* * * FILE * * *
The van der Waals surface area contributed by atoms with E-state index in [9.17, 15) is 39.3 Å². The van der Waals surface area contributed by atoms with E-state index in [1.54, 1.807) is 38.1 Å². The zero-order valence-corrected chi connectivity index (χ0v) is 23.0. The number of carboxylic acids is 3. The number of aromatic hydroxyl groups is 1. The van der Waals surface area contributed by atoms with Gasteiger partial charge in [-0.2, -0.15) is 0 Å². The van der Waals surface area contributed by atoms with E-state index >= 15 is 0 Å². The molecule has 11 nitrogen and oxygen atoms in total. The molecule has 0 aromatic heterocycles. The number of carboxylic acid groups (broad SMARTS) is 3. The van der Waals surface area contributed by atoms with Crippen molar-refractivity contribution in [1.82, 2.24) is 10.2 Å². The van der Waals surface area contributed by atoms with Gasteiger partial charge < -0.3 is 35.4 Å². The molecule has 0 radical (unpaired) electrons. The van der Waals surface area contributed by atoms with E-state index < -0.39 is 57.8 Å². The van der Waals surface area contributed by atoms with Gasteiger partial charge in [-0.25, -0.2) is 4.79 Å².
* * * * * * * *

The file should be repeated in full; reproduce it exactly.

The van der Waals surface area contributed by atoms with E-state index in [9.17, 15) is 39.3 Å². The van der Waals surface area contributed by atoms with E-state index in [1.54, 1.807) is 38.1 Å². The zero-order valence-corrected chi connectivity index (χ0v) is 23.0. The number of carboxylic acids is 3. The number of aromatic hydroxyl groups is 1. The van der Waals surface area contributed by atoms with Gasteiger partial charge in [-0.2, -0.15) is 0 Å². The van der Waals surface area contributed by atoms with E-state index >= 15 is 0 Å². The molecule has 11 nitrogen and oxygen atoms in total. The molecule has 0 aromatic heterocycles. The number of carboxylic acid groups (broad SMARTS) is 3. The van der Waals surface area contributed by atoms with Crippen molar-refractivity contribution in [1.82, 2.24) is 10.2 Å². The van der Waals surface area contributed by atoms with Gasteiger partial charge < -0.3 is 35.4 Å². The molecule has 0 radical (unpaired) electrons. The van der Waals surface area contributed by atoms with E-state index < -0.39 is 57.8 Å². The van der Waals surface area contributed by atoms with Gasteiger partial charge in [-0.25, -0.2) is 4.79 Å².